Organisms with the wrong number of chromosomes often die or have growth abnormalities, yet most cancers have the same error and thrive. To figure out how cancer cells overcome this growth disadvantage, Angelika Amon at the Massachusetts Institute of Technology in Cambridge and her colleagues analysed the genomes of 14 yeast strains with extra chromosomes and higher growth rates. The researchers teased out a mutation in a gene coding for an enzyme known as Ubp6. This enzyme normally works to remove a molecule called ubiquitin from proteins, preventing the proteins from being degraded in the cell.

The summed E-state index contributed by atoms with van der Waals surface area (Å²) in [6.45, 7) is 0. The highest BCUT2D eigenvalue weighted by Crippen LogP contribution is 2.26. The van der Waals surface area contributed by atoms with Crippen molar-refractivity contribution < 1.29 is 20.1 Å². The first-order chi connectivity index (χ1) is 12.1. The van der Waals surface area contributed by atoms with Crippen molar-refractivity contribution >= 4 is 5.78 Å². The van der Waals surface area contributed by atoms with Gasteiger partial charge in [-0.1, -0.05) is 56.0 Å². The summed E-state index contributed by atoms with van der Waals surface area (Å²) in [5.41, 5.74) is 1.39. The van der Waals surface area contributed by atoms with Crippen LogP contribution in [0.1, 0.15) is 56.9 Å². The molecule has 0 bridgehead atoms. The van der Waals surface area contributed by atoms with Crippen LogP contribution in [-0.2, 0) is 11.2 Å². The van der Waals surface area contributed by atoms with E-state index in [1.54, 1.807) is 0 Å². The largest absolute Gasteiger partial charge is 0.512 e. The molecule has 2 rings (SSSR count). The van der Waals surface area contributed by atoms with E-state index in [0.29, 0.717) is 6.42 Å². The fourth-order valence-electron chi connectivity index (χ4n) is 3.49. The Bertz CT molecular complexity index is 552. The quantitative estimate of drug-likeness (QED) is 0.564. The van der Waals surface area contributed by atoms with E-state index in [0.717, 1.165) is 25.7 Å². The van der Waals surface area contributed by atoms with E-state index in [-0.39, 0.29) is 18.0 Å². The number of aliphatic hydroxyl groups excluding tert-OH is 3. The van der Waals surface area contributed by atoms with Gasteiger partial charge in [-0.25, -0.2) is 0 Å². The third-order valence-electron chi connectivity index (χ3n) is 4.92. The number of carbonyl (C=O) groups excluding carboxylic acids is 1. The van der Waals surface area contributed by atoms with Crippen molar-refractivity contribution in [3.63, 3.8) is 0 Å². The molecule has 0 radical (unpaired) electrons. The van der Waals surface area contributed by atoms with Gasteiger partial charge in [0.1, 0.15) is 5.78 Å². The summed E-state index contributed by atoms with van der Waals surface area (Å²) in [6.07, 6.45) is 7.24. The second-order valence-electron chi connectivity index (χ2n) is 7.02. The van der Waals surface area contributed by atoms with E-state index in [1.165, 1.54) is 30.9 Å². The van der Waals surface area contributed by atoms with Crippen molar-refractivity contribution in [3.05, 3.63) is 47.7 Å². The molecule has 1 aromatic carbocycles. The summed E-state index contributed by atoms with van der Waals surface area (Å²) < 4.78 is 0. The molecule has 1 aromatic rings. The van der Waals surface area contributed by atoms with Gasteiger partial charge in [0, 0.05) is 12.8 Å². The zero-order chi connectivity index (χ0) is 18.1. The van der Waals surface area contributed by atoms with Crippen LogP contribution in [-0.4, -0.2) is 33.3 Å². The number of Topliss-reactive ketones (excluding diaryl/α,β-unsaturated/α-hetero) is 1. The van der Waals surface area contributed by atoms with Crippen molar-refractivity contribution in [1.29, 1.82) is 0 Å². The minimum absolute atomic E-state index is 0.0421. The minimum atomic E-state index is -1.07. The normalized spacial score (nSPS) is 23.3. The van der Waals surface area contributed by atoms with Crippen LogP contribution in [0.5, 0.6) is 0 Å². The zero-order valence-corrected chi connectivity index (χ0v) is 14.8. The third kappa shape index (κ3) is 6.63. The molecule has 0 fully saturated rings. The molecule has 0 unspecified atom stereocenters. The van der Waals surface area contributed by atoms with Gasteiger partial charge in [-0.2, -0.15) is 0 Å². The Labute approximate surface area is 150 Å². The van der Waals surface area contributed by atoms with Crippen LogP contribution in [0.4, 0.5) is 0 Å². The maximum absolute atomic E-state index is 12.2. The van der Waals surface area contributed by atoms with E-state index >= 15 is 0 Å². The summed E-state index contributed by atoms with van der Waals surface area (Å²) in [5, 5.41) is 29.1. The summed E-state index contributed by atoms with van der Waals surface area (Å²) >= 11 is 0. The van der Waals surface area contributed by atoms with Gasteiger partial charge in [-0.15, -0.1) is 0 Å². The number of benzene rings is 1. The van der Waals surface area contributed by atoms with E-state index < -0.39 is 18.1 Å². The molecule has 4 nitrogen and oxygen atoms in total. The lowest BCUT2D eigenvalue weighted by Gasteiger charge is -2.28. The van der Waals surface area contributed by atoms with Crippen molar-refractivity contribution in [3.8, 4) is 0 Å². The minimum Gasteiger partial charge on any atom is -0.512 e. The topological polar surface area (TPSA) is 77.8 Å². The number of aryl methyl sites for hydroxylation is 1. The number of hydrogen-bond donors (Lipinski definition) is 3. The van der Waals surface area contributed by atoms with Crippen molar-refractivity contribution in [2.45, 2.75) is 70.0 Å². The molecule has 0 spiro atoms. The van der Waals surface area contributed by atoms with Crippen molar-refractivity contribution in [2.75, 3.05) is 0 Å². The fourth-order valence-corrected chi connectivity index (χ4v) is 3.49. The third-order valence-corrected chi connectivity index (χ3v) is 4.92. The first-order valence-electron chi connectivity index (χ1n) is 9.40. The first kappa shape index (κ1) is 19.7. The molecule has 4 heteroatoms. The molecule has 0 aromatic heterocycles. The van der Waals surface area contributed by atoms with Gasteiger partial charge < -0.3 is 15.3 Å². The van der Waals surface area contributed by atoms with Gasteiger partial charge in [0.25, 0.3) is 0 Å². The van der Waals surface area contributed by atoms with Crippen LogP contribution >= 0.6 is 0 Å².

The researchers found that some strains with the Ubp6 mutation proliferated faster than similar ones without the mutation. These strains also had protein compositions that were closer to those of normal yeast cells than were those of strains without the mutation, suggesting that the Ubp6 mutants degrade the excess proteins generated by their extra chromosomes.